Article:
“Whoever marries the spirit of this age will find himself a widower in the next.” –Rev. William Ralph Inge

More doing, less legislating, Mike Flynn says:

The real problem at the border is not that we don’t have the correct process in place, but that Obama and his Democrat allies will ignore any process or legal framework at the first point of convenience.

Rule of lawyers vs. rule of law. Those running the system prefer it to be broken so they can operate outside of it.

At the American Spectator, David Catron reports on new exemptions from Obamacare handed down by the arbitrary executive:

Obamacare’s supporters have long insisted that it is the “law of the land,” implicitly suggesting that it is immutable and permanent. Evidently, it hasn’t occurred to these people to mention that to their dear leader. His Majesty, Barack I, obviously thinks of the Patient Protection and Affordable Care Act as a collection of royal decrees, any one of which may be altered at his pleasure. Thus, in a proclamation issued last week through the Centers for Medicare and Medicaid Services, His Highness declared that all U.S. territories are now exempt from most of PPACA’s morass of rules and regulations.

Republicans had their chance to do something meaningful and defund Obamacare last year. They would rather launch a feeble lawsuit that will take years to move through the courts.

The Washington Times reports:

Jonathan Turley, a professor at George Washington University, will say President Obama is trampling the founders’ vision for the country in his push to circumvent Congress, and he will demand Republicans and Democrats alike forget their party labels to unify against this White House’s power grab.

“What we are witnessing today is one of the greatest challenges to our constitutional system in the history of this country,” Mr. Turley said in a prepared testimony, saying it began with previous presidents but under Mr. Obama has “reached a constitutional tipping point that threatens a fundamental change in how our country is governed.”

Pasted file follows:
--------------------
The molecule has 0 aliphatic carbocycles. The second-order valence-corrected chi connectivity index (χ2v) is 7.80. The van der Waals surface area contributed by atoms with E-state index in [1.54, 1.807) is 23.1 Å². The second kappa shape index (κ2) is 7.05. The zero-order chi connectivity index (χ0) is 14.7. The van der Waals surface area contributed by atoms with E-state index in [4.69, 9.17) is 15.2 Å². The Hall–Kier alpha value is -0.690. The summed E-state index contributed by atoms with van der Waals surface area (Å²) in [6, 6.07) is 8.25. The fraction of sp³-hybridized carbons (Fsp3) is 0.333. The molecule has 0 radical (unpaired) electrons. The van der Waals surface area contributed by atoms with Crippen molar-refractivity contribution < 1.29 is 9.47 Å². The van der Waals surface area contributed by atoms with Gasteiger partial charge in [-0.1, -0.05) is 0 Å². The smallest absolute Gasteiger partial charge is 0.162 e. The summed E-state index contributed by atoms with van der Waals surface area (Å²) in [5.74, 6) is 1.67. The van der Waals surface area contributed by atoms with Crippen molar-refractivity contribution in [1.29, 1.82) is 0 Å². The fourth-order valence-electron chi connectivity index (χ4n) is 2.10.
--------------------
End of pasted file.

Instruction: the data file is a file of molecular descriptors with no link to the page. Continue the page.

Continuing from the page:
The scorching testimony to the House Committee on Rules kicks off what’s expected to be a several-week push by Republicans that will end in the House approving a lawsuit against Mr. Obama, challenging his unilateral decision to ignore or waive parts of his own signature health care law.

To the Republican leadership, the lawsuit’s object is the appearance of fighting the president, not actually fighting the president.


Jen Kuznicki recalls reading a book about a Polish boy’s experience in the Soviet gulag, and produces this insight:

He saw that the Nazis’ ideology rested mainly on how pure your breeding was, and who your ancestors were, to determine if you were safe from their clutches or targeted for destruction. The Soviets, he called them the communists, were different from the Nazis because it was what they believed was inside your head, your thoughts, that determined whether you were sent to the gulag or not. Of course, in the end, just the fact that you were Polish or Slavic was enough for both regimes to want you gone.

At Stubborn Things, Trevor Thomas analyzes the current madness through the lens of paganism.

For millennia human beings have sought to shed the tenets of our Creator and go our own way. This is especially true when it comes to our sexuality. Much of the history of ancient Israel, as described by the Old Testament, included the struggle of the Jewish people with idolatry, false gods, and sexual immorality. Chief among these false gods which often drew Israel away from the God of Abraham was Baal.